Other than changing the law so that humans will still have an advantage, I really haven’t seen what those opposed to what amounts to an unemployment income due to robots have as an alternative. There will simply be too many people and not enough jobs to go around, and the competition for remaining jobs will be fierce as people try to market their skills. More people may be self-employed at home or work as contractors, but the vast majority of people will not be that creative or ambitious. So, if you want a free market society where businesses can hire… Read more »

PS Social Security is intended for the elderly who are retired or can’t work anymore; it’s not exactly the same as welfare or a basic income. And a lot of retirees do have their own money.

mashav

“Marge, I agree with you, in theory. In theory, communism works.” From personal experience, I have formed the belief that we are (hopefully) evolving toward some sort of socialism. The reason socialism is so hard for Americans is because it’s almost incompatible with the rugged individualism that’s worshiped here. For an extreme case, take something like a kibbutz in Israel. You only have enough money to send one kid to college per year. Everyone has to shove their pride aside and decide that their neighbor’s kid is more deserving than their own kid. That’s not the level of evolution that… Read more »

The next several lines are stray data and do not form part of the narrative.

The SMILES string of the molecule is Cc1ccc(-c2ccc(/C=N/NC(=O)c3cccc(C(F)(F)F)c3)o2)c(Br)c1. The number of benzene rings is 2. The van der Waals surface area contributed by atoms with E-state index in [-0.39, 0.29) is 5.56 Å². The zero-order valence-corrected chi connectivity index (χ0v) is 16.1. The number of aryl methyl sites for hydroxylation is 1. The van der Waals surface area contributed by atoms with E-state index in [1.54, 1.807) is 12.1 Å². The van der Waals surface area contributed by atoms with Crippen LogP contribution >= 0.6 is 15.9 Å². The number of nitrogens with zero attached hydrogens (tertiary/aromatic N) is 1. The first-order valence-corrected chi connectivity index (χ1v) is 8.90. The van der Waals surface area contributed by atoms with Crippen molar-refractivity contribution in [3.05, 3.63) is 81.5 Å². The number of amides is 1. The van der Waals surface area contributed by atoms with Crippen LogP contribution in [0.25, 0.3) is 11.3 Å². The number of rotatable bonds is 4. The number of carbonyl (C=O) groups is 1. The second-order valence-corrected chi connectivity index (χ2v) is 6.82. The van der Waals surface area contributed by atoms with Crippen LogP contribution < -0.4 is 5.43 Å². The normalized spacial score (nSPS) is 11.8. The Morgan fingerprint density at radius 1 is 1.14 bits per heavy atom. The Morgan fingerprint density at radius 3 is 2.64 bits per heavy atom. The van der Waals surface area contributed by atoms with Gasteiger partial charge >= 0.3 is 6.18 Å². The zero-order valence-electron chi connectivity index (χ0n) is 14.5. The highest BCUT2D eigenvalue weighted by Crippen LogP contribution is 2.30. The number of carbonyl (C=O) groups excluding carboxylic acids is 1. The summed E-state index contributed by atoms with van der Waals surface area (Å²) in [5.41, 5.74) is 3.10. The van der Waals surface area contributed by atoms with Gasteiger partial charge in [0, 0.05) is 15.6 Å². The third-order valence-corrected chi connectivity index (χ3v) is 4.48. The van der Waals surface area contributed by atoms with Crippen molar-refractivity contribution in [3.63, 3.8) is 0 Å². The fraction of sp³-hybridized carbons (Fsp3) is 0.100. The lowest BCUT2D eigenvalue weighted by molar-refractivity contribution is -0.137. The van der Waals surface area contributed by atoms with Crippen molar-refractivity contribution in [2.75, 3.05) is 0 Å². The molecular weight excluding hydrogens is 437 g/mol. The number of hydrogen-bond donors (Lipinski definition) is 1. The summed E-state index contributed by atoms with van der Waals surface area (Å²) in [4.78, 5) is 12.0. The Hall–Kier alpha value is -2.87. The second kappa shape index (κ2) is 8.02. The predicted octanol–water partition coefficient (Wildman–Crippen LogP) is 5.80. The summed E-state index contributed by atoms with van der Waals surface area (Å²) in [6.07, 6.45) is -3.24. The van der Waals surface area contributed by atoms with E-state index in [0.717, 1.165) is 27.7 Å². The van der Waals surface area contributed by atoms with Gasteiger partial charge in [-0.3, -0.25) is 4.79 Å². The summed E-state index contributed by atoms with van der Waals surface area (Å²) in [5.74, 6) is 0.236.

mashav

The problem is how do you decide who can be trusted.
Like Social Security. Sure, I can save for myself now and can demonstrate that I can be trusted. But if I develop an illness or an addiction tomorrow and blow though my savings, what do I live on in retirement?

Zurvan

You cannot help people permanently by doing for them, what they could and should do for themselves.

mashav

Assuming there are not enough jobs to go around after the robots come, what do you propose?

mashav

“Zurvan’s Modest Proposal”

Judge dredd, pro se